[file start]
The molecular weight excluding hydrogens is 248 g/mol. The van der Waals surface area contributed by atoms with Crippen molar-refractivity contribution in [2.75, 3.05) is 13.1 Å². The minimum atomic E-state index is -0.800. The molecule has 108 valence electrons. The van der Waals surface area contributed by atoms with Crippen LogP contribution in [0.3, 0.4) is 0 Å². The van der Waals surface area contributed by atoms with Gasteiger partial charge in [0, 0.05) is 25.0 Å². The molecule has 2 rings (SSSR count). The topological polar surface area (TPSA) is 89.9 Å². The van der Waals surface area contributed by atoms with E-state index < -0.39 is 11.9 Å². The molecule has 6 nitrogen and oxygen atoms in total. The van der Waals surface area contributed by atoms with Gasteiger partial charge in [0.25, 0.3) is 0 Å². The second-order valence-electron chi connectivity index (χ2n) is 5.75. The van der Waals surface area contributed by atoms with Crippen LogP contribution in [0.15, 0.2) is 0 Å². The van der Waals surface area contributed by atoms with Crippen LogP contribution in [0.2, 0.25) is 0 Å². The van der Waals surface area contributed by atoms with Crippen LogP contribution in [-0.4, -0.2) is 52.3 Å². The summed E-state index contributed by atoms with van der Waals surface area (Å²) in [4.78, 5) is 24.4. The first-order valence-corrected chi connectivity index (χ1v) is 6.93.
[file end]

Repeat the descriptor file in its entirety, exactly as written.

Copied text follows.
The molecular weight excluding hydrogens is 248 g/mol. The van der Waals surface area contributed by atoms with Crippen molar-refractivity contribution in [2.75, 3.05) is 13.1 Å². The minimum atomic E-state index is -0.800. The molecule has 108 valence electrons. The van der Waals surface area contributed by atoms with Crippen LogP contribution in [0.3, 0.4) is 0 Å². The van der Waals surface area contributed by atoms with Gasteiger partial charge in [0, 0.05) is 25.0 Å². The molecule has 2 rings (SSSR count). The topological polar surface area (TPSA) is 89.9 Å². The van der Waals surface area contributed by atoms with E-state index < -0.39 is 11.9 Å². The molecule has 6 nitrogen and oxygen atoms in total. The van der Waals surface area contributed by atoms with Gasteiger partial charge in [0.25, 0.3) is 0 Å². The second-order valence-electron chi connectivity index (χ2n) is 5.75. The van der Waals surface area contributed by atoms with Crippen LogP contribution in [0.15, 0.2) is 0 Å². The van der Waals surface area contributed by atoms with Crippen LogP contribution in [0.2, 0.25) is 0 Å². The van der Waals surface area contributed by atoms with Crippen LogP contribution in [-0.4, -0.2) is 52.3 Å². The summed E-state index contributed by atoms with van der Waals surface area (Å²) in [4.78, 5) is 24.4. The first-order valence-corrected chi connectivity index (χ1v) is 6.93.